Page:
One of the easiest ways to identify a bed bug infestation is by the tell-tale bite marks on the face, neck, arms, hands, or any other body parts while sleeping. However, these bite marks may take as long as 14 days to develop in some people so it is important to look for other clues when determining if bed bugs have infested an area. These signs include: the bed bugs’ exoskeletons after molting, bed bugs in the fold of mattresses and sheets, rusty–colored blood spots due to their blood-filled fecal material that they excrete on the mattress or nearby furniture, and a sweet musty odor.
How did I get bed bugs?
Bed bugs are experts at hiding. Their slim flat bodies allow them to fit into the smallest of spaces and stay there for long periods of time, even without a blood meal. Bed bugs are usually transported from place to place as people travel. The bed bugs travel in the seams and folds of luggage, overnight bags, folded clothes, bedding, furniture, and anywhere else where they can hide. Most people do not realize they are transporting stow-away bed bugs as they travel from location to location, infecting areas as they travel.
Who is at risk for getting bed bugs?
Everyone is at risk for getting bed bugs when visiting an infected area. However, anyone who travels frequently and shares living and sleeping quarters where other people have previously slept has a higher risk of being bitten and or spreading a bed bug infestation.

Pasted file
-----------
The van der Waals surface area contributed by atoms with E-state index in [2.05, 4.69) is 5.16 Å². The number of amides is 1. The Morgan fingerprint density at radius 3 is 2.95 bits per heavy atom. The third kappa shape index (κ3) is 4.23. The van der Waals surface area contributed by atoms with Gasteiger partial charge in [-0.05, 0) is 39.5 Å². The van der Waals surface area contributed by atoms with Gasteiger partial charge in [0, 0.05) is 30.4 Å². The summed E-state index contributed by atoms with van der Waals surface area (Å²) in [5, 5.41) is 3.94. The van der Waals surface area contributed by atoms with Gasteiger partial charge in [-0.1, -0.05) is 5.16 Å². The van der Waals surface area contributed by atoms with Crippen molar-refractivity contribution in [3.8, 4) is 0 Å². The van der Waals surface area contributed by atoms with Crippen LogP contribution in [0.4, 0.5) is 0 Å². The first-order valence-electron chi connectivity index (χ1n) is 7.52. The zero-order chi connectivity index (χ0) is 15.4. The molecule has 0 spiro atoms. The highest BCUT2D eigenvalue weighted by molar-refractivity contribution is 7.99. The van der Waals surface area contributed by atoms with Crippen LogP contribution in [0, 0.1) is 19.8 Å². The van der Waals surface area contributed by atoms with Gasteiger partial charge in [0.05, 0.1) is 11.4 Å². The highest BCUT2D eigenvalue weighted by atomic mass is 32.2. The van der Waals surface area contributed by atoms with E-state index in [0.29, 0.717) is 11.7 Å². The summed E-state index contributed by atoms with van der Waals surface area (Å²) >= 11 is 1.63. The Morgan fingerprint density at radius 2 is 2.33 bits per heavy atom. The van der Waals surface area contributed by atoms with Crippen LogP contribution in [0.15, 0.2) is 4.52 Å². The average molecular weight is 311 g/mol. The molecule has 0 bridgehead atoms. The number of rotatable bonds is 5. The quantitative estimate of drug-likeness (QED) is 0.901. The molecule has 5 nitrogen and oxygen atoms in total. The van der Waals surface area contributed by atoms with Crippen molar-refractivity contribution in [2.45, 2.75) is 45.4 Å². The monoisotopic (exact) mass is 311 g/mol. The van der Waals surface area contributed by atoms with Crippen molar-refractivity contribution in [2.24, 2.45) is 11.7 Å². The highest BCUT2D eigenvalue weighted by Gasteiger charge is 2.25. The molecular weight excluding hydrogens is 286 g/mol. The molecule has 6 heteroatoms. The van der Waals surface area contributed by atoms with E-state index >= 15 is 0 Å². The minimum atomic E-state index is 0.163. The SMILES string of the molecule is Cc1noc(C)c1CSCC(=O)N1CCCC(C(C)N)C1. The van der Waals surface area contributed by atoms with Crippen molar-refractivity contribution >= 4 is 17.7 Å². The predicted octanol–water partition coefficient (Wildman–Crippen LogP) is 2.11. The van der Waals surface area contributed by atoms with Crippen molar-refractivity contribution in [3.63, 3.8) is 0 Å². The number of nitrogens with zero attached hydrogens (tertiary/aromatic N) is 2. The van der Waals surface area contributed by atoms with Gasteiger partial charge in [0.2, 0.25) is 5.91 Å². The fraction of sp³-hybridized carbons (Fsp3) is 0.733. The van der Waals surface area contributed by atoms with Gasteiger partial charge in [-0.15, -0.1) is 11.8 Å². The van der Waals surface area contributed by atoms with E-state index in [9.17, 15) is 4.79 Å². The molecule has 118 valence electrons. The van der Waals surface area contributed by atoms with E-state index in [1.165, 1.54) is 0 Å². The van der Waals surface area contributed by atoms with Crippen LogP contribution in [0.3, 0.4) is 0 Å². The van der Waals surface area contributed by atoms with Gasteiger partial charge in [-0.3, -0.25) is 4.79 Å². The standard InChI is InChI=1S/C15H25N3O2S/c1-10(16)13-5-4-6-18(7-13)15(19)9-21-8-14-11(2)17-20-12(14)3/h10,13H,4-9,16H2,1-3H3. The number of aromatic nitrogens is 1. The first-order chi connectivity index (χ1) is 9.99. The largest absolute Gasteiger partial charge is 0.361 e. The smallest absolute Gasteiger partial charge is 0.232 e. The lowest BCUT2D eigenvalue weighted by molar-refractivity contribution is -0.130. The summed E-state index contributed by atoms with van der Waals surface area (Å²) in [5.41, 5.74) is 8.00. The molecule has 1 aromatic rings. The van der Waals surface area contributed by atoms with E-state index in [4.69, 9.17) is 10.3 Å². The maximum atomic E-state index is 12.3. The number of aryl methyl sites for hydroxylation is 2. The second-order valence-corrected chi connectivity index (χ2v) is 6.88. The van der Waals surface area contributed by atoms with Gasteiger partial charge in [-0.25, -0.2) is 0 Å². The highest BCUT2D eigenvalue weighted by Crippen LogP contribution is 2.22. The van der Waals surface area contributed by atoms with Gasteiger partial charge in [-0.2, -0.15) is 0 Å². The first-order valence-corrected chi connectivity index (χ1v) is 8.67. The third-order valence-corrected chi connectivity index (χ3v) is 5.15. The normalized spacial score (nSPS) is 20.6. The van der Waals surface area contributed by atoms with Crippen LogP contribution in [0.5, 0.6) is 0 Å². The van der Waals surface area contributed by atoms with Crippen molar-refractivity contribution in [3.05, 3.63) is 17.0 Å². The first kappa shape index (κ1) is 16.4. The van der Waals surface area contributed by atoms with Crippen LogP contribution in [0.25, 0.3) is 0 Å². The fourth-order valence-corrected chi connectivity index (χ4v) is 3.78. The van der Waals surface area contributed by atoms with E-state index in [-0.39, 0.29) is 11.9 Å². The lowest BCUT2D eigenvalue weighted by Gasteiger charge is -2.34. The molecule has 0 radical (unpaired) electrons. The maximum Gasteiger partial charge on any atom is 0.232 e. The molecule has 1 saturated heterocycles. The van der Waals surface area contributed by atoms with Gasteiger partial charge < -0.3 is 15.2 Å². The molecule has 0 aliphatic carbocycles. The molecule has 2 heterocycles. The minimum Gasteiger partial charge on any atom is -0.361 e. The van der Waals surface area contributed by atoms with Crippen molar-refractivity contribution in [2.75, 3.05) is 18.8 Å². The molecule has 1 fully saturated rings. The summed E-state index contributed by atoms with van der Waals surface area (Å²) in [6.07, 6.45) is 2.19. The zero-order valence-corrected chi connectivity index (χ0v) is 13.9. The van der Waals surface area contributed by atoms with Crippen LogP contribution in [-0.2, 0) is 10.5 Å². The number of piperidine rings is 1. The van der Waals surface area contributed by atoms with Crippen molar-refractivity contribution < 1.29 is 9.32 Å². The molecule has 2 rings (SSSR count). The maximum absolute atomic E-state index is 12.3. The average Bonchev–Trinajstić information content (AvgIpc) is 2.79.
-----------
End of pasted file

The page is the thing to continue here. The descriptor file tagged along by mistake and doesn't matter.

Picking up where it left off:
How are bed bugs treated and prevented?
Bed bug bites usually do not pose a serious medical threat. The best way to treat a bite is to avoid scratching the area and apply antiseptic creams or lotions and take an antihistamine. Bed bug infestations are commonly treated by insecticide spraying. If you suspect that you have an infestation, contact your landlord or professional pest control company that is experienced with treating bed bugs. The best way to prevent bed bugs is regular inspection for the signs of an infestation.
Source: CDC – Bed Bugs
JCGHD cannot force a landlord to pay for treatment. JCGHD cannot intervene in a legal dispute between a tenant and landlord about who is responsible for paying for treatment.
Ticks are another dangerous pest that can cause diseases like Lyme disease. View the following resources from the CDC to stay safe from ticks and to learn what to do if you find a tick on you.
Protect against tick bites!
Avoid wooded and brushy areas with high grass and leaf litter
- Walk in the center of trails.
- Take extra precautions in spring, summer and fall when ticks are most active.
Use tick repellents
- Use repellents registered by the U.S. EPA labeled for use against ticks on exposed skin for protection that lasts several hours. Always follow the product label. Parents should apply this product to their children, avoiding their hands, eyes, and mouth.
- Treat clothing and gear, such as boots, pants, socks, and tents with products containing 0.5 percent permethrin. It remains protective through several washings. Always follow the product label. Pre-treated clothing is available and may provide longer lasting protection.
Cover up to keep ticks off your body
- Wear long pants, long sleeves, and long socks.
- Tuck pant legs into socks or boots and tuck shirts into pants to keep ticks on the outside of your clothing.
- Light-colored clothing will help you spot ticks more easily.